PC Components - NICs
|Notice that the two sets of slots seem to interleave? The two middle slots are either PCI or EISA, both cannot be used at the same time, so this PC can only have a maximum of six additional cards installed.|
Some Network Cards
|Very common 3Com ISA Ethernet adapter that supports only RJ45 type ethernets. It is also 10M HD speed.
This type of card is quite readily picked up second hand at computer fairs, tho' beware they will be second-hand.
|3Com EISA 10M card supporting just 10base2 and 10base5 interfaces, which, to be fair are not much use in the modern networked home, the latter especially;-) It is highly unlikely to be used in the home networking environment as it is very cumbersome.|
|A 3Com PCI card
that can be used on practically all ethernet types, albeit at 10M only.|
This card, like the others, may look a bit on the ancient side compared to the nice Netgear card in the chassis above, but all three work happily in Win9X, NT, Linux and Solaris for Intel, tho' you may need to download the relevant drivers from 3Com, or switch off the plug and play feature if the card features it and the OS requires it (Linux, definately). They all work with BSD variants as well.
NICs dicussed thus far have been for use in full-sized PCs. If a laptop needs to be networked then a PCMCIA Ethernet Card is needed. PCMCIA cards are roughly the size of credit cards, only thicker. The card slots into one of the PCMCIA slots on the laptop and usually has a strange cable. with a network interface, that plugs into the viewable end of the card.
Identifying unknown NICS
Some network adapters are easily recognized, with either a manufacturer's logo or a product name imprinted on the card. Sometimes, however, a card can be purloined that cannot be identified so easily. In these circumstances, there are two ways of identifying an unknown NIC. The first is by using it's MAC, or Hardware, address and the second is by an FCC number, or ID.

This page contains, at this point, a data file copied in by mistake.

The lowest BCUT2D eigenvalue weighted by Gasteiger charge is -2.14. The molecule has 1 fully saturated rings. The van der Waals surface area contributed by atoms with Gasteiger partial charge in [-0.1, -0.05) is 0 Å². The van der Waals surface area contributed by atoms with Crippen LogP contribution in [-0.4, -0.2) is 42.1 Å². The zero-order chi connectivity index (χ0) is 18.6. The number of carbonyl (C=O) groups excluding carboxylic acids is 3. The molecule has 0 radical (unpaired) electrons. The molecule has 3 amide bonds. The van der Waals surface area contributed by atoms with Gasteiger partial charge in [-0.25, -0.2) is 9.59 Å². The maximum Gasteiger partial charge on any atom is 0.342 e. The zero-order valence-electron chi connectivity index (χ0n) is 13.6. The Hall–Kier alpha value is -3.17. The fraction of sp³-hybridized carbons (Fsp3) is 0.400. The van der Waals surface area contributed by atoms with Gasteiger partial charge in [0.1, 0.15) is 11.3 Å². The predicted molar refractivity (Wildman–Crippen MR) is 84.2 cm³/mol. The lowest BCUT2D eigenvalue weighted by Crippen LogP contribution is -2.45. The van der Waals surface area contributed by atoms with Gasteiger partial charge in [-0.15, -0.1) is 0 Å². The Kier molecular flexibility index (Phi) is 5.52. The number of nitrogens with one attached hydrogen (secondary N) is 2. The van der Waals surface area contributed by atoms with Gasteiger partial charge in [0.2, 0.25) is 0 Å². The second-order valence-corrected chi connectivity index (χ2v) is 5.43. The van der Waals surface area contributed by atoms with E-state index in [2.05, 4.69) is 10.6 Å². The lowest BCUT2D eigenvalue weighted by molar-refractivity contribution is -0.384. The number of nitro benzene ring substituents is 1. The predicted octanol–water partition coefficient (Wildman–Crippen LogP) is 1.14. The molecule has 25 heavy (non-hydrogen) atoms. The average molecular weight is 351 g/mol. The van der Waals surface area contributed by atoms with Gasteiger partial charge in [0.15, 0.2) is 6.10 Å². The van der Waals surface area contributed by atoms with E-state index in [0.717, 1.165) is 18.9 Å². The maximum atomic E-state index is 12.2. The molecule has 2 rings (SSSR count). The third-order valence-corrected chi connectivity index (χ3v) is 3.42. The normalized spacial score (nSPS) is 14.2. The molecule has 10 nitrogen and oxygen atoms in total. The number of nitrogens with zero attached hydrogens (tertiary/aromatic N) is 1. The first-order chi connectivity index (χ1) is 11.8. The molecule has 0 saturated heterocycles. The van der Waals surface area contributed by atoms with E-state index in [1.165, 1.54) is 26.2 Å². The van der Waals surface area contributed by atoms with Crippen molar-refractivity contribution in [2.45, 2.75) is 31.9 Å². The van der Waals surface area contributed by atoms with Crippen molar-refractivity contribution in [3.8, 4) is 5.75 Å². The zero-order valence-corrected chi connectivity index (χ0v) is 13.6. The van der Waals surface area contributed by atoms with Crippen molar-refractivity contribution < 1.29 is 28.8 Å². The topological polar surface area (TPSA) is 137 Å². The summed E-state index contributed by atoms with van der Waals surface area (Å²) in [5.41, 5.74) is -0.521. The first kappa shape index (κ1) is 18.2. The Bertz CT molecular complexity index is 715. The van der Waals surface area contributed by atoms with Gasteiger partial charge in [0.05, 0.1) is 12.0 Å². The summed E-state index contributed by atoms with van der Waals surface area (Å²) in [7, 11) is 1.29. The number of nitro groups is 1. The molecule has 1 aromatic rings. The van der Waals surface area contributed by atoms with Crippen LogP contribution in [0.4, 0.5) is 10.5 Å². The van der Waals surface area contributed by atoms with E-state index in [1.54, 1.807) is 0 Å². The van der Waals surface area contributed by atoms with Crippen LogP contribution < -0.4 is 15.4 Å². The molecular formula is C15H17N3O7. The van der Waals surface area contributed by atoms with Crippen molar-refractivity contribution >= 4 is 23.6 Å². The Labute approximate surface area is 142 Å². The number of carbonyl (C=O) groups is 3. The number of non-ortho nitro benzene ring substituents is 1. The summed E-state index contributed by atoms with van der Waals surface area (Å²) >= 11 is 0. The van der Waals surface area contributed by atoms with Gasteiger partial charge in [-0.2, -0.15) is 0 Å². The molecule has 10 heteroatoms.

- Identifying by MAC address
Most, if not all, networking components have a hardware address associated with them. This is also known as a MAC address and each MAC address is unique. This uniqueness is due to the way MAC addresses are divided amongst manufacturers. MAC address assignments are made by the IEEE and manufacturers apply to the IEEE for OUI (Organizationally Unique Identifier) allocations. The OUI forms the first 6 digits of a MAC address. The manufacturer is then free to use the remaining 6 digits in their preferred way. For example, the MAC address 00-04-E2-07-23-90 identifies a particular NIC as being made by SMC.
The full IEEE OUI listing can be found here (caution! 994Kb!):
- Identifying by FCC ID
As well as applying to the IEEE for an OUI for their hardware, a manufacturer must also apply for a license from the FCC (Federal Communications Commission). This license declares the hardware's conformance with the FCC regulations as regards communications equipment in the form of a 3 digit 'Grantee' Code. This Grantee code identifies the licensee. For example, the Grantee code DF6 identifies 3Com as the licensee. The remainder of the FCC code is the manufacturer model number, which can be very useful.
A searchable database of the FCC Grantee codes can be found here:
All Copyrights and Trademarks ACK'd. Not to do so would be a SYN!